The ball moves in different directions during a soccer game. However, these movements are not random but premeditated and perfected over months or years by professional soccer players.
One of such tricks used often by soccer players is making the ball drop. Interestingly, this is one of the few skills in soccer that is useful regardless of your position.
Goalkeepers and defenders need this skill to initiate a counterattack while midfielders and forwards often use it to beat the goalie. Cristiano Ronaldo and Gareth Bale seem to have mastered this skill and it has helped them to score mind-blowing goals.
When a perfect ball drop is executed, goalies can misjudge the ball as going over the bar. However, the last-minute drop will leave the goalies scampering to punch the ball off the net—but it is usually too late.
Have you been struggling to make the ball drop in soccer? This post will help you identify what you have been doing wrong and turn the tides in your favor.
How to make the ball drop in soccer?
The first thing you should know as an amateur soccer player is that you can replicate every skill you see professional soccer players do on match day. However, you have to bear in mind that it will not come on a platter.
Some of the skills will take you months or years to perfect. However, we believe making the ball drop is not one of the tedious skills. To perfect this skill, you have to get the following right;
- Run-up towards the ball
- How to position your planting foot
- The part of the feet used in kicking the ball
- Where you hit the ball
- Your follow-through
- Body posture
Adding this skill to your portfolio will definitely enhance your rise to fame in your soccer career. Without further chitchats, let’s dive into the step-by-step guide on making the ball drop.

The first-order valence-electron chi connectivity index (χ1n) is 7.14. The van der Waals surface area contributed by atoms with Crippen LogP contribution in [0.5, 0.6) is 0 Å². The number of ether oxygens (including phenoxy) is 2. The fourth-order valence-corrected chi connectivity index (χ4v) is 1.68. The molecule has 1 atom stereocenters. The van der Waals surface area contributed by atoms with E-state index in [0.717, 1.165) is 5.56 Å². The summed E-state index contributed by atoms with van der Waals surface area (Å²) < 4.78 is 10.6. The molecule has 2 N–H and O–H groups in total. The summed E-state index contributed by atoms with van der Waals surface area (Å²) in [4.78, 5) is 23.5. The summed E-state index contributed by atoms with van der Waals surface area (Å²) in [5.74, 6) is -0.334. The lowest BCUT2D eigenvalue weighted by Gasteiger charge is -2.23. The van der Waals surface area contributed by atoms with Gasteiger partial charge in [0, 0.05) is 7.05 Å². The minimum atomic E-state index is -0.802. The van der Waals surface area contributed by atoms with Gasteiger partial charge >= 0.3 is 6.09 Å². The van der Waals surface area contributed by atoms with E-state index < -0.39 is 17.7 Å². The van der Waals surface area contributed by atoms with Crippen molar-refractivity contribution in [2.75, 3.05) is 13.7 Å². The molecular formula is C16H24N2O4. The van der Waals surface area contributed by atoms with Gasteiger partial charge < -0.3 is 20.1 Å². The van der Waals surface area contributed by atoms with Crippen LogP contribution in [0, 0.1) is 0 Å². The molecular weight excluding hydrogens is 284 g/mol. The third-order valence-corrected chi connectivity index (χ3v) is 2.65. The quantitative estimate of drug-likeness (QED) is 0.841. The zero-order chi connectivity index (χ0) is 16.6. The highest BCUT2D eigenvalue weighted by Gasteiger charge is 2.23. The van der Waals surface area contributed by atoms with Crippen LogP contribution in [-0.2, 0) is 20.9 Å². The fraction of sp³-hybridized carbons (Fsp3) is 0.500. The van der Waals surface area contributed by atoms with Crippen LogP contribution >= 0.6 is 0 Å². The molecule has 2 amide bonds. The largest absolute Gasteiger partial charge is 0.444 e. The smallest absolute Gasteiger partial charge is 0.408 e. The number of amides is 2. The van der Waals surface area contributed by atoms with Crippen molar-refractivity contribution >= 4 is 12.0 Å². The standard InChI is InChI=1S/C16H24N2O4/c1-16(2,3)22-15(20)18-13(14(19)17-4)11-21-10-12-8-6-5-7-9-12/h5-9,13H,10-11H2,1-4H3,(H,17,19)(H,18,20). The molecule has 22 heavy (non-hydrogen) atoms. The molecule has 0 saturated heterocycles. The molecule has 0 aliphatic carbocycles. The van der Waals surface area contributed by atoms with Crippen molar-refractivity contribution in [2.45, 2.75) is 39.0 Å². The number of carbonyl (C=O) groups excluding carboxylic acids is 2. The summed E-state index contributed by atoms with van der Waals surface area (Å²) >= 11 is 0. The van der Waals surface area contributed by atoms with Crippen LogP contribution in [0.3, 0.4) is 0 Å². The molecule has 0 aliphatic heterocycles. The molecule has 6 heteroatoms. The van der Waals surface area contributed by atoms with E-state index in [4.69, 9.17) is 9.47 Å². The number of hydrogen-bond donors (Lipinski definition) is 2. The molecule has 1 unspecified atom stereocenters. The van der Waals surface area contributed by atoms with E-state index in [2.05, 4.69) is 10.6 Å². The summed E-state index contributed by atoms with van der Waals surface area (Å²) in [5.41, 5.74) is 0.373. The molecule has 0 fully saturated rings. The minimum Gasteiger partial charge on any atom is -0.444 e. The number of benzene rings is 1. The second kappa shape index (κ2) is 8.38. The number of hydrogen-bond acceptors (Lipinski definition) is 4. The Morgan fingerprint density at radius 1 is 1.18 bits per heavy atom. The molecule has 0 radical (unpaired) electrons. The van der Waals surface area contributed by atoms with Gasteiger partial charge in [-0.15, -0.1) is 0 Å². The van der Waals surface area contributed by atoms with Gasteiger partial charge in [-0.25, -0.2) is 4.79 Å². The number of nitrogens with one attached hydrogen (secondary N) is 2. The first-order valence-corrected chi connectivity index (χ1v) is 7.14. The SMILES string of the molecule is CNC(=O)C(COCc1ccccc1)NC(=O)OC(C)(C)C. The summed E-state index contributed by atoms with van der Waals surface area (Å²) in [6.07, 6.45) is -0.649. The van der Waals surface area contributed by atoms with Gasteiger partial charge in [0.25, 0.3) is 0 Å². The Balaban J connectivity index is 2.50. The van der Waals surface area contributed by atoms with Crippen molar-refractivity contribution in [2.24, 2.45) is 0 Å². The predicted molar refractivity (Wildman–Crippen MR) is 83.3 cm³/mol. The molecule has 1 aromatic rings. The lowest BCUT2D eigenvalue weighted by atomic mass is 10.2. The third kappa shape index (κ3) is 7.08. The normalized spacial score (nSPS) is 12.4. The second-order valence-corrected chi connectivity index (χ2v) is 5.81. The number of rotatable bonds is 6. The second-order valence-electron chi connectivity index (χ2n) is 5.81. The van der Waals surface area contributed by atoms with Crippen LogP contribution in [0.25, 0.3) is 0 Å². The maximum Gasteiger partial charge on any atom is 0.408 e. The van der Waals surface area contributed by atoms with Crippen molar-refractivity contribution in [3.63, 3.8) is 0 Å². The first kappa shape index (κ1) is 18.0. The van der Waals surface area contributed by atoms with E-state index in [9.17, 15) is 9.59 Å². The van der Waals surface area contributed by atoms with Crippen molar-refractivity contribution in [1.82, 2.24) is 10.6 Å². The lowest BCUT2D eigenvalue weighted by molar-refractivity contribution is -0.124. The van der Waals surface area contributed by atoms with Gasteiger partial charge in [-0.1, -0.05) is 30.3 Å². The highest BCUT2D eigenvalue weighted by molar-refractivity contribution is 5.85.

Step 1: Generate the power from your run-up
Dipping shots are best struck from outside the 18-yard box. Therefore, the power needed for this shot will come from your run-up.
If you want to make the ball drop from a stationary position (like when your team is awarded a freekick), you must take a few steps behind the ball. This gives you enough room for run-up so that you can generate enough power for the shot.
On the other hand, when you are in motion already, you should give the ball a good and calculated forward push. Then, take quick long strides before taking your shot.
This will help you to generate the right momentum that will be eventually transferred to the ball. Hitting the ball aggressively will help to generate the topspin that will make the ball drop.
Another important run-up tip that we will like to mention here is that when shooting from a stationary position, don’t run towards the ball straight-on or in a perpendicular manner. Instead, take a few steps to the left or the right.
We recommend running towards the ball from an angle of 30 to 45 degrees. This will make it easier for you to use the right part of the foot to kick the ball.
Step 2: Place your planting foot correctly
The difference between delivering a perfectly executed ball drop and stumbling to the ground lies in how you place your planting foot. Ideally, your planting foot should just be beside the ball—and every soccer player should know this already.